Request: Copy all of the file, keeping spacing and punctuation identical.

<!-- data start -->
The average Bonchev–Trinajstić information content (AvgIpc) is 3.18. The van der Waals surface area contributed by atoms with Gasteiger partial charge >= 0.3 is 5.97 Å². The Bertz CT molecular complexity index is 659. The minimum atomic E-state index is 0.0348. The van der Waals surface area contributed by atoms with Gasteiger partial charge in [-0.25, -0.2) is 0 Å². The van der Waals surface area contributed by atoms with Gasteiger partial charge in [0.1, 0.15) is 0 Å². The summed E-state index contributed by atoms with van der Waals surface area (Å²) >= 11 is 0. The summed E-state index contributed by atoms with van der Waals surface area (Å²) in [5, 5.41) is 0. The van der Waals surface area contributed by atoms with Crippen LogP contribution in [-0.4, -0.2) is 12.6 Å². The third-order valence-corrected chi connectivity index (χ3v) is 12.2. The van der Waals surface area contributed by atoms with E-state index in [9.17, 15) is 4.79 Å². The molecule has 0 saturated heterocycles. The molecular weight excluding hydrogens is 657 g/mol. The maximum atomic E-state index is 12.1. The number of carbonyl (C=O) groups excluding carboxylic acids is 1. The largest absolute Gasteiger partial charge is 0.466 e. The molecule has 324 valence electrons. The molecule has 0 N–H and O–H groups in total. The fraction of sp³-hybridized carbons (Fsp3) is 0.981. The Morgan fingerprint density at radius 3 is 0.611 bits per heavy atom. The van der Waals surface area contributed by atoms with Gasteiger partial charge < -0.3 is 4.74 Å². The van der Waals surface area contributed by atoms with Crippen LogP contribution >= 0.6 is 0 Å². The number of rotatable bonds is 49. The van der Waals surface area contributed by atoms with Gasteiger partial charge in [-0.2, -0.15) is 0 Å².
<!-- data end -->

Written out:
The average Bonchev–Trinajstić information content (AvgIpc) is 3.18. The van der Waals surface area contributed by atoms with Gasteiger partial charge >= 0.3 is 5.97 Å². The Bertz CT molecular complexity index is 659. The minimum atomic E-state index is 0.0348. The van der Waals surface area contributed by atoms with Gasteiger partial charge in [-0.25, -0.2) is 0 Å². The van der Waals surface area contributed by atoms with Gasteiger partial charge in [0.1, 0.15) is 0 Å². The summed E-state index contributed by atoms with van der Waals surface area (Å²) >= 11 is 0. The summed E-state index contributed by atoms with van der Waals surface area (Å²) in [5, 5.41) is 0. The van der Waals surface area contributed by atoms with Crippen LogP contribution in [-0.4, -0.2) is 12.6 Å². The third-order valence-corrected chi connectivity index (χ3v) is 12.2. The van der Waals surface area contributed by atoms with E-state index in [9.17, 15) is 4.79 Å². The molecule has 0 saturated heterocycles. The molecular weight excluding hydrogens is 657 g/mol. The maximum atomic E-state index is 12.1. The number of carbonyl (C=O) groups excluding carboxylic acids is 1. The largest absolute Gasteiger partial charge is 0.466 e. The molecule has 324 valence electrons. The molecule has 0 N–H and O–H groups in total. The fraction of sp³-hybridized carbons (Fsp3) is 0.981. The Morgan fingerprint density at radius 3 is 0.611 bits per heavy atom. The van der Waals surface area contributed by atoms with Gasteiger partial charge < -0.3 is 4.74 Å². The van der Waals surface area contributed by atoms with Crippen LogP contribution >= 0.6 is 0 Å². The number of rotatable bonds is 49. The van der Waals surface area contributed by atoms with Gasteiger partial charge in [-0.2, -0.15) is 0 Å².